As a part of the continuous initiative function in Wipro, over the past year-and-half I have interacted extensively with teams (both client and internal) who are trying to adopt Agile. One of the first things that have always struck me during my discussions was how everyone looked at Agile differently. It was almost like the blind man trying to describe the elephant. Some called Agile a process, some called it a framework, some called it a tool – well you get the drift. What almost nobody called it was a change initiative. Because at the heart of it, that is what Agile is all about.
Agile is an initiative which requires structures to change, thinking to change, behavior to change and, above all, for people to change.
Most of the times when I say this, people tend to equate this with changing the process being followed, training teams on Agile, setting up visual boards, participating in daily stand ups, to name a few. What I always tell teams is that the change has to be adopted by first changing the mindset and behavior – across the board. And to understand the expected changes, it also becomes important to understand the Agile values and principles.
One of the major aspects of this philosophy is the concept of self-organized teams. This signifies a team consisting of motivated individuals, who can independently work towards fulfilling a common goal, have the ability to take their own decisions and collaborate for success. What this means is:
- No command and control model – So there is no manager who allocates work to people. The self-managed team will need to pull work to themselves. The team commits to the end goal and is itself responsible for meeting the same (without any follow ups).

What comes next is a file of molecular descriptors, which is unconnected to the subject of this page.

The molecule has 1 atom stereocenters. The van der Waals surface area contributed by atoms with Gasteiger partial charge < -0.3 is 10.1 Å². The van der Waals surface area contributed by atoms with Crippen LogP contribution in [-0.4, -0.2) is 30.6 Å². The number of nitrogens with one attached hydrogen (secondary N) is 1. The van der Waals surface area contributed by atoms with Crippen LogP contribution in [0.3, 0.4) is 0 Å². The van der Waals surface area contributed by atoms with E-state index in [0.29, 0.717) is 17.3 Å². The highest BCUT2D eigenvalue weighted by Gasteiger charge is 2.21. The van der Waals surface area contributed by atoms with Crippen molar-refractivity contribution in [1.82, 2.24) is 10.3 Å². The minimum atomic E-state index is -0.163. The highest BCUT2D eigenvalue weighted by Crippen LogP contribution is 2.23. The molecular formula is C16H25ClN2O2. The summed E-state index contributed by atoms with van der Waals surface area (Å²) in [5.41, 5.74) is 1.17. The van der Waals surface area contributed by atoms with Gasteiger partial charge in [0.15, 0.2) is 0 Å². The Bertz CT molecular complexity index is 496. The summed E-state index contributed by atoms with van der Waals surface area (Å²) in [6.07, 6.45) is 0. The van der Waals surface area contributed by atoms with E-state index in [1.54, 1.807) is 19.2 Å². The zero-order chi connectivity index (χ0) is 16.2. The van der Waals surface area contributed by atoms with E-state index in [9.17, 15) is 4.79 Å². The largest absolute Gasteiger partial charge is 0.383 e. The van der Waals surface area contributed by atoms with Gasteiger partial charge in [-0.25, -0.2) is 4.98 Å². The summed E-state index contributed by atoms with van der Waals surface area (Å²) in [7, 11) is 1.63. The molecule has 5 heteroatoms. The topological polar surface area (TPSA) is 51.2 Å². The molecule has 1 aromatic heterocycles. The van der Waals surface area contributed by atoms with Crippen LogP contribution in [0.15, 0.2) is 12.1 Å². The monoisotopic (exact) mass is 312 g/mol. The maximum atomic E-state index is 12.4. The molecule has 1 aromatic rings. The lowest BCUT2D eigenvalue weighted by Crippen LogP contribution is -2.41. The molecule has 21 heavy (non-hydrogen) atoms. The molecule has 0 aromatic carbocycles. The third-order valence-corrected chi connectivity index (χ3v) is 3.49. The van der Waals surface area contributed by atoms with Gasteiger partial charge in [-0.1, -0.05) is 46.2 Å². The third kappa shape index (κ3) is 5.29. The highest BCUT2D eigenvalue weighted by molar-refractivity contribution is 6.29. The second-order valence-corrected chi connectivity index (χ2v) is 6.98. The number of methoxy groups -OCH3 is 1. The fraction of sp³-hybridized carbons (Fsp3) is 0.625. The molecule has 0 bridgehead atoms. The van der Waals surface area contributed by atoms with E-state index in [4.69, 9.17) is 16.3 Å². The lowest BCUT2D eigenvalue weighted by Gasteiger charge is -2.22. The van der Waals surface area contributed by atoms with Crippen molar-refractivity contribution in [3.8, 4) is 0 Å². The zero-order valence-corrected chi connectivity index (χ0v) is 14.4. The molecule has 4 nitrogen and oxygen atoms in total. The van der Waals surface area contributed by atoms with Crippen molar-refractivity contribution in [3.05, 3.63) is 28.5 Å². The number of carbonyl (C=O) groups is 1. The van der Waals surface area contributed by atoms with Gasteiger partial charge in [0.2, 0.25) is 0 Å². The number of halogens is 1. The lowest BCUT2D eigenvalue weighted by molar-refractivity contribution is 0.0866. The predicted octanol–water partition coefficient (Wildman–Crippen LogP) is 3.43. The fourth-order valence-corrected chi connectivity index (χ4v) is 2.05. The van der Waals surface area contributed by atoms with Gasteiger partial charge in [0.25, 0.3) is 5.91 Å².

- No hierarchies – Everybody in the team works as equals, helping each other to ensure the fulfillment of a common goal. The more senior member of the team should be able to take up complex work and guide the less-experienced colleagues.
- Ability to speak up – The team members should be able to speak up, contradict someone else’s opinion (yes, even the client’s) and be able to provide justifications for their point of view.
- Working for a common goal – Team success takes precedence over individual excellence. The team members have to collaborate, seek help from each other and support each other to ensure that they deliver what they have committed to.
- Multi-skilling – A self-organized team has to comprise members who have different skills. So a tester should be able to do basic coding, a developer should be able to contribute to the testing.
What all of the above means that individuals in an Agile project needs to display behaviors like:
- Assertive communication
- Building trust
- One-team approach
- Ensuring self and team discipline
Are you a part of an Agile team? Are you seeing some of this in practice in your teams? What do you think are the factors that inhibit you from changing yourself? Let me know your views.
,AccountabilityAgile,Collaboration,Multi skilling,Stanford University Institute of Design